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Worldwide reserves of crude oil and natural gas expanded in 2000. Crude oil reserves grew by 12.3 billion bbl, nearly erasing last year's decline while natural gas reserves reached an all-time high.
This slight reserves increase occurred in concert with the replacement of the 24.5 billion bbl of crude and condensate produced during the year.
Based on Oil & Gas Journal estimates gathered from an annual survey of companies and government ministries, total world reserves as of Jan. 1, 2001 are 1.028 trillion bbl of crude oil and 5.28 quadrillion cu ft of gas.
Average worldwide production of crude oil and lease condensate increased in 2000 following a dip in output last year.
Published reserves figures rely on changes that are reported in the OGJ survey that requests a country's proved reserves of crude and condensate as well as gas.
The most significant change in reserves that the survey revealed was for Bolivia. Current crude reserves are reported at 396.5 million bbl, up threefold from the previous estimate of 131.9 million bbl. Gas reserves are now reported at 18.3 tcf, or more than four times the previously reported estimate.
Argentina reported increases in reserves of 11.5% for crude and 9% for natural gas over last year's figures.
Thailand reported that its latest estimates put proved remaining reserves at 351.6 billion bbl of liquids, up 18% on the year, and 11.8 tcf of gas, down 5%.
The latest estimate from France has crude reserves there up to 145.17 billion bbl from 107 billion bbl.
Crude reserves in Western Europe experienced a large decline due to a drop in reserves in Norway but got some relief from increases in Germany and in Spain, which re-evaluated its reserves. Reserves of gas moved up 1.5% in Western Europe, led by a strong gain in Norway.
Little change appears in the total of reserves for Asia Pacific, where crude reserves are 0.1% lower and gas reserves are 0.5% higher than last published. Though small relative to other countries in Asia, gas reserves in Papua New Guinea, according to that country's Department of Petroleum & Energy, have surged 45.2% over what was previously reported.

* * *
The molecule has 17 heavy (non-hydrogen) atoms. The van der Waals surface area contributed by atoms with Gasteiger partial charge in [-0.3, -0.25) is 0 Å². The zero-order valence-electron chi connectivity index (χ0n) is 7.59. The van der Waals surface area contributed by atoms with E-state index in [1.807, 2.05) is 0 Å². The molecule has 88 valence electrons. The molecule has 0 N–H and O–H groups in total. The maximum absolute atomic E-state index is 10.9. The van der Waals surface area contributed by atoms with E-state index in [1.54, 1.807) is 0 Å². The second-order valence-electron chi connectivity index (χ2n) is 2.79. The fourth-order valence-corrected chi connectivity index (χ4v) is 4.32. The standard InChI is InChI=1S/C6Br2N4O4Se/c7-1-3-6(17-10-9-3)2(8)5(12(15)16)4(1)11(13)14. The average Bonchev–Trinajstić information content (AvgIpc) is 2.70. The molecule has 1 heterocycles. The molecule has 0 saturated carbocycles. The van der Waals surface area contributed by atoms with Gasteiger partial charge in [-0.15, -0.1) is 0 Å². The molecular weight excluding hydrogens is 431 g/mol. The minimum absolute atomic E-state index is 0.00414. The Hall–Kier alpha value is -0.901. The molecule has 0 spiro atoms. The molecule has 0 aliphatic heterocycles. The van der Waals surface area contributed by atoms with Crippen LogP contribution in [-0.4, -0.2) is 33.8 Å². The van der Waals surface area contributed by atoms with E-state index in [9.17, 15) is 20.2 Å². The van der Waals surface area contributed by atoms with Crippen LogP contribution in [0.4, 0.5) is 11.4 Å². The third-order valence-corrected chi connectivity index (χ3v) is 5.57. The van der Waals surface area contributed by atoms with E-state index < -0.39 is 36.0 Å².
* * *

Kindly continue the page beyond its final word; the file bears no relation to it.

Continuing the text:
Middle East gas reserves climbed 6%, spurred by large increases in Israel and Qatar.
OPEC reserves increased again this year, now accounting for 79.2% of world oil reserves and 44.4% of world gas reserves.
Total OPEC crude oil reserves are now estimated at 814.4 billion bbl. At the current rate of OPEC production, this would provide for 79 years of output.
North American reserves
The US Energy Information Administration reports that US reserves of oil and gas have risen 3.5% and 2.1% after dropping a year earlier. US reserves of crude now stand at 21.8 billion bbl and gas at 167.4 tcf.
Mexico reported a slight decline in crude reserves and a 1% increase in gas reserves following its 1999 re-assessment that cut the country's reserves in half. According to Pemex, proved remaining reserves are 28.26 billion bbl of crude and 30.39 tcf of gas.
Reserves of both oil and gas in Canada are reported to have dropped since the last estimates released by the Canadian Association of Petroleum Producers. Crude reserves fell 4.6% to 4.7 billion bbl while gas reserves dropped 4.5% to 61 tcf.
OGJ estimates that world oil production climbed 3.7% this year to 67.1 million b/d following a 2% decline in 1999.
Much of the increase in 2000 production is attributed to OPEC, which boosted output an estimated 5.8% over the 1999 level.
A production increase of 2.7% is estimated for Asia-Pacific, 5.9% for the Middle East, and 6.8% for Eastern Europe and the Former Soviet Union.
US crude production is estimated to have dropped another 1% in 2000 to average 5.8 million b/d. US output of crude has dropped every year since 1991, when production averaged 7.4 million b/d.
Production of crude is estimated to have increased this year 5.1% in Canada, 5% in Mexico, and 8.9% in Venezuela.